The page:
The objective of this study is to identify the key success indicators of PPP projects. To achieve this objective, a questionnaire survey was conducted to collect the empirical data from Hong Kong and investigate the crucial considerations of different PPP stakeholders into the PPP project success. The study intends to contribute to the existing literature on the key success indicators for measuring PPP and, specifically, to deliver meaningful implications for evaluating PPP project success.

2. Background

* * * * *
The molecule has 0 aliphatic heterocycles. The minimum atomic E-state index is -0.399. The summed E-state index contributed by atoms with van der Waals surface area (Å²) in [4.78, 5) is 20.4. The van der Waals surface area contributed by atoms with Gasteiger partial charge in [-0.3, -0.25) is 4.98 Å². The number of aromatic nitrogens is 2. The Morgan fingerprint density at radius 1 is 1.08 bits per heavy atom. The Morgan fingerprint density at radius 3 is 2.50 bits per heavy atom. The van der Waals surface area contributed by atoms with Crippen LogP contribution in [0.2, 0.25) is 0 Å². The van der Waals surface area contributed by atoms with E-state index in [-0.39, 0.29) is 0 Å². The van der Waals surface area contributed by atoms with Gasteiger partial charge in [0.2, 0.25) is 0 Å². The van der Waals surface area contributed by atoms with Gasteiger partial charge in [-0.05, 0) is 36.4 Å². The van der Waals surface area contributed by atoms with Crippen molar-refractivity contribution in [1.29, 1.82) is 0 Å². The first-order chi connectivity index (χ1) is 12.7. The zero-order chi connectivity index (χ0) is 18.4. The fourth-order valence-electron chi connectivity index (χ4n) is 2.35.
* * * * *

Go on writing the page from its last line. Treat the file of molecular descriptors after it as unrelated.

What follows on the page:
Project success indicators should be distinguished from project management success and project success factors. The main theme of project management success is assessing the potency of project management processes, while the substance of project success is investigating the extent of fulfilment of the established goals [13]. Project success can be achieved only if the project management process follows the correct direction. Although there are connections between project success indicators and project success factors, success indicators refer to standards that measure success, whereas success factors represent the events contributing to success [4, 5]. It is well known that the acknowledged early project success indicators, often referred to as the “iron triangle,” are closely associated with “hard” project objective measures, including schedule, cost, and quality standards. The “soft” subjective measures, especially the satisfaction of stakeholders, are ignored in the “iron triangle” criteria [6]. Through a combination of hard and soft measures, one common accepted criterion for evaluating project success is whether a project meets the requirements of time, cost, technical specification, and client satisfaction [7, 8]. In fact, the client is among the multiple stakeholders. It should be noted that stakeholders refer to not only the parties within the project but also the parties that could affect or be affected by project implementation [9, 10]. In other words, a project could be recognized as a successful one only if the individual or mutual expectations of the stakeholders are met [1].